Nabokov’s prejudices went beyond Russian authors. He maintains that Thomas Mann is a bad writer on a big scale (despite living so long in Germany, Nabokov claimed to have scant knowledge of its language and no respect for its culture, except Goethe). He is unrelenting in his mockery of Sigmund Freud: see, for instance, his essay ‘What Everyone Should Know’ (1931) and his insistence that there was ‘barely anything’ autobiographical in Lolita. Yet Nabokov’s own work often shows an adult protagonist in thrall to childhood eroticism. A similar state of denial underlies his suspicion of translators. He never found any foreigner’s Russian to have attained the level necessary to translate his or anyone else’s prose or verse. He disavowed even his own attempts to translate Pushkin into French and English: his four-volume English translation of Eugene Onegin was meant not just to shame all previous translators but also to prove Pushkin untranslatable (he certainly made it unreadable). Only his own self-translations escape his censure. But since Nabokov’s death, English translators of Pushkin (for example, Stanley Mitchell) and Turgenev (particularly Peter Carson) have exposed ‘untranslatability’ as a myth.

In his interviews Nabokov offers clear-headed evaluation of his own work. Of his Russian novels The Gift and of his English novels Lolita, Pale Fire and Pnin evoke the most pride. Only, perhaps, about that self-indulgent self-pastiche Ada did he delude himself. Nabokov could be blind to the merits of his fellow Russian authors: he loathed Dostoevsky, for instance. This is understandable, for Nabokov was a visual writer who found dialogue (unless it was imaginary) hard to reproduce or invent (a disability he overcame only in his film script for Lolita), whereas Dostoevsky had no eye, least of all for nature, yet wrote such good dialogue that his novels can be staged almost without a playwright’s intervention. More surprisingly, Nabokov is reluctant to see merit in Pasternak. True, Doctor Zhivago is a bad novel in every respect, but it should have evoked recognition of the fraternity between Pasternak and Nabokov: like Pale Fire, Dr Zhivago includes poetry, written ostensibly by the novel’s hero, which is far better than any verse written by the author in the previous decade. And when, in 1959, Nabokov and Pasternak were both being hounded, one for writing pornography, the other for anti-Sovietism, they protested their innocence in verse with remarkably similar naivety, bordering on disingenuousness. Nabokov asked, ‘What is the evil deed I have committed?/Seducer, criminal – is this the world/For me who set the entire world a-dreaming/Of my poor little girl?’, while Pasternak complained, ‘What sort of foul deed did I do,/Am I a killer and a villain?/I made the whole world weep/Over the beauty of my land?’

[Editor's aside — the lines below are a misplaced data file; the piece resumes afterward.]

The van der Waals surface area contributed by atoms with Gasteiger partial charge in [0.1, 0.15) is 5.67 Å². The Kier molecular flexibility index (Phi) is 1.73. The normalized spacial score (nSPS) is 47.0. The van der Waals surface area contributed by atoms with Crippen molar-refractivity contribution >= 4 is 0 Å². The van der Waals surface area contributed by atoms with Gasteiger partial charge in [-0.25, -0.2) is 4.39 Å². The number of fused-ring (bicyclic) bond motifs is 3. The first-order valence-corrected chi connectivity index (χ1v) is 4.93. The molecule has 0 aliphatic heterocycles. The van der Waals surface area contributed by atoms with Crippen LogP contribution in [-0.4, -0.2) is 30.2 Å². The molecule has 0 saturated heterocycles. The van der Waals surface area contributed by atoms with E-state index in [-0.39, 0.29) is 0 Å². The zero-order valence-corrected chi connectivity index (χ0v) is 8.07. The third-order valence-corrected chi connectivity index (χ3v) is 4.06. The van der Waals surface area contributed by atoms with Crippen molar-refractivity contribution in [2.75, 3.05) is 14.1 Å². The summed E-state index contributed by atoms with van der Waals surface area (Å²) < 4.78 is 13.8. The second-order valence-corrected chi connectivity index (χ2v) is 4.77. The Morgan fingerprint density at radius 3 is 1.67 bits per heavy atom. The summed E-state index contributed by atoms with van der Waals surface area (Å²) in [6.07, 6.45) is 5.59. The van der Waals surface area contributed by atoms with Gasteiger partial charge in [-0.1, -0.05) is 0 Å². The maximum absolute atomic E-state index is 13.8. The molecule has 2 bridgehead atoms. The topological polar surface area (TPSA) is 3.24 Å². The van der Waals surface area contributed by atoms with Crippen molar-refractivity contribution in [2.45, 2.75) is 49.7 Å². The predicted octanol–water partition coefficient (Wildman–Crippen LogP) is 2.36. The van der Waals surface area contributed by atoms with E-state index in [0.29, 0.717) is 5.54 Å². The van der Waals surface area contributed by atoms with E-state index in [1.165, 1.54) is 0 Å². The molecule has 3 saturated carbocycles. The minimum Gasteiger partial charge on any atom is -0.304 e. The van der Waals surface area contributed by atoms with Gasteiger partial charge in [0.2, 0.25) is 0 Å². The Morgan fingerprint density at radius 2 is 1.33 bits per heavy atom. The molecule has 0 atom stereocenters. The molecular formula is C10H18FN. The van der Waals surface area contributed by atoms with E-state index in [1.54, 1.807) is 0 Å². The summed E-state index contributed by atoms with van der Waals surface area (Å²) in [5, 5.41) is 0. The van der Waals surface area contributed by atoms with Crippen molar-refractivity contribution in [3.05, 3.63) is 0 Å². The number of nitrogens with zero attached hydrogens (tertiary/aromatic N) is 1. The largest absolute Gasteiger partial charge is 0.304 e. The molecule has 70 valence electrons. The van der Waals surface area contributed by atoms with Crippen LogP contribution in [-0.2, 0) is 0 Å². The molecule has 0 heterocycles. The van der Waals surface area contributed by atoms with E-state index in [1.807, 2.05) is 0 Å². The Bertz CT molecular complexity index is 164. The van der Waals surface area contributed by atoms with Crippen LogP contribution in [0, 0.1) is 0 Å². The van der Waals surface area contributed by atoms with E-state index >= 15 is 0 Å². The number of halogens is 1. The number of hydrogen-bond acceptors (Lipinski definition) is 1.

The later interviews contain some poignant personal details, also to be found elsewhere, notably in the biography of Nabokov by Boyd, who was an unusual combination of trusted friend of Nabokov’s widow and authorised biographer. Nabokov the man, he insisted, was stupid and clumsy, his hands apt only for netting and pinning butterflies; he could not drive or type – he wrote in pencil on index cards, and relied on his wife, Véra, to prepare fair copy. This places Nabokov in the ranks of Russian writers whose work was filtered through wives who transcribed their semi-illegible handwriting (Tolstoy) or took dictation (Dostoevsky, Bulgakov). One wonders if the idealised ‘whither thou goest I will go’ partners in the novels of Dostoevsky and Bulgakov may be a reflection of this. But in Nabokov’s case, as in Tolstoy’s, there is no sign of the author’s thoughts being refracted through the person of his wife. Few writers have been as impervious to extra-literary influence as Vladimir Nabokov.